It is believed that the rate of establishment in the tropics has been hampered by a lack of readily available and reliable information. And it seems in the lack of such information, investors turn to planting agriculture commodities instead of trees for a more assured financial return. Tree plantations need investment, training of personnel and establishment of nurseries.

ITTO can show leadership to champion tree plantations, by taking the following actions:

        Survey existing tree plantations in ITTO members of the three tropical regions, collecting real-time data on species, planting spacing, growth rates, soil specifics, production volumes, utilisation volumes, cost analysis, and so on.

        Using the data collected, design a database with appropriate menus for users to access data from actual plantations (good or bad) so as to make optimal commercial decisions in choice of species, sites, expected returns, planting plans, etc.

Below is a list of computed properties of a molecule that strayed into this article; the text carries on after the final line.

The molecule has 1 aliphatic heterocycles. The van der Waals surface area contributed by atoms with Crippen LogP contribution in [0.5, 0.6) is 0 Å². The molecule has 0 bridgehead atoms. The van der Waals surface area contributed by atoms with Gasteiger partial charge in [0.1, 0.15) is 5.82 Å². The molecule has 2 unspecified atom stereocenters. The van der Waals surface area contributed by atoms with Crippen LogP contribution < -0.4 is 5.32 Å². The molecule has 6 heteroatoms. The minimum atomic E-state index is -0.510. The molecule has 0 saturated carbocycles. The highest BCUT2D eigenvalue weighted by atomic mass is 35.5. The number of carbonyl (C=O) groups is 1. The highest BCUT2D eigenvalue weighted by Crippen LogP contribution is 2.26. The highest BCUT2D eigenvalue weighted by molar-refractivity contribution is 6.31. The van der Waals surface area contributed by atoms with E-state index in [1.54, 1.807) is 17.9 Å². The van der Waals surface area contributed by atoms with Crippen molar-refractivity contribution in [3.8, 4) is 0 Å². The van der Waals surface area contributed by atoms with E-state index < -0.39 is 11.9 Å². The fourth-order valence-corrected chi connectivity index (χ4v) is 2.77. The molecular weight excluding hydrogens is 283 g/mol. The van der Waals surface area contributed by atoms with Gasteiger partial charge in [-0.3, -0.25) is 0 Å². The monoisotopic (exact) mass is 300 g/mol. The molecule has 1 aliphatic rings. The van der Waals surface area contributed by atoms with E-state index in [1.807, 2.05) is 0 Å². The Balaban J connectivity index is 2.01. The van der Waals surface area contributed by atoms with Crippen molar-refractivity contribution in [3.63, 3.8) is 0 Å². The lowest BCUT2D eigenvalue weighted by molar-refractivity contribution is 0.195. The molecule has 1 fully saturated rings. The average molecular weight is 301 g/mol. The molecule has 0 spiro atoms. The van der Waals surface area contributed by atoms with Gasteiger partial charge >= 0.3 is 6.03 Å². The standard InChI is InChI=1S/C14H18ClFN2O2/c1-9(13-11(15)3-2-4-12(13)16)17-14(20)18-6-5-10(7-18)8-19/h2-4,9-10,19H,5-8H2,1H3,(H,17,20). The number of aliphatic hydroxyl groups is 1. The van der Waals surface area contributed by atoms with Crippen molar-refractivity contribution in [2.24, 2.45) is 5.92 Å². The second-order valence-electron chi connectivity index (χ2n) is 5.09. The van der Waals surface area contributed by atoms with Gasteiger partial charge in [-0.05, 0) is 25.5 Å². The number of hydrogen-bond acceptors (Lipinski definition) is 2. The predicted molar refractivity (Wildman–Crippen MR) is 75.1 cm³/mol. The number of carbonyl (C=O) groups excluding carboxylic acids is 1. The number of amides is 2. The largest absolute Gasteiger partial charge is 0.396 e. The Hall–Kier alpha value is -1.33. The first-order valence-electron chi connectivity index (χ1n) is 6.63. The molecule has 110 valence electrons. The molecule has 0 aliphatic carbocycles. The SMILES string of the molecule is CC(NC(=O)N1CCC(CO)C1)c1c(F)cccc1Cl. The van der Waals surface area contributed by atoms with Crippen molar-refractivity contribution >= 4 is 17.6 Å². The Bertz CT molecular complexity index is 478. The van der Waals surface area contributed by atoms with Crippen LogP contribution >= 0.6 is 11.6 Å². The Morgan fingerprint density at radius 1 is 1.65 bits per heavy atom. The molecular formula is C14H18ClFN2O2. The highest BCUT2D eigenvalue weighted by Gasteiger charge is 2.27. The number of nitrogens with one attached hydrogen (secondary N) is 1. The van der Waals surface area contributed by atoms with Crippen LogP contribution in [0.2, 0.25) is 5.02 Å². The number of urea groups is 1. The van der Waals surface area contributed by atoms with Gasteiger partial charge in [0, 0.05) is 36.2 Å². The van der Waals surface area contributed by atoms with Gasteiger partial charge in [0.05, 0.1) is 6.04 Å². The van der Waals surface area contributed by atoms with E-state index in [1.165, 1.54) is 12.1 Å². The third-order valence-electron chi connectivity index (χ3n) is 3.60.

We urge ITTO to publish a Plantation Handbook containing all relevant technical and financial information specifically aimed at those investors who are going to plant trees,

(3) Carbon trade.

There are various estimates of the global Voluntary Carbon Offsets market, ranging from one to two billion US dollars a year. Reportedly, nearly 500 million credits, or tons of carbon, were traded in 2021 at an average price of US$ 4 per ton. Whatever the actual figures are, these are indeed huge numbers! The question is, how much of the offsets money are going into our Members?

As we have just heard, from the experts in the Market Discussion, there are relatively very few carbon related projects in ITTO Producing Countries, in all the three global tropical regions.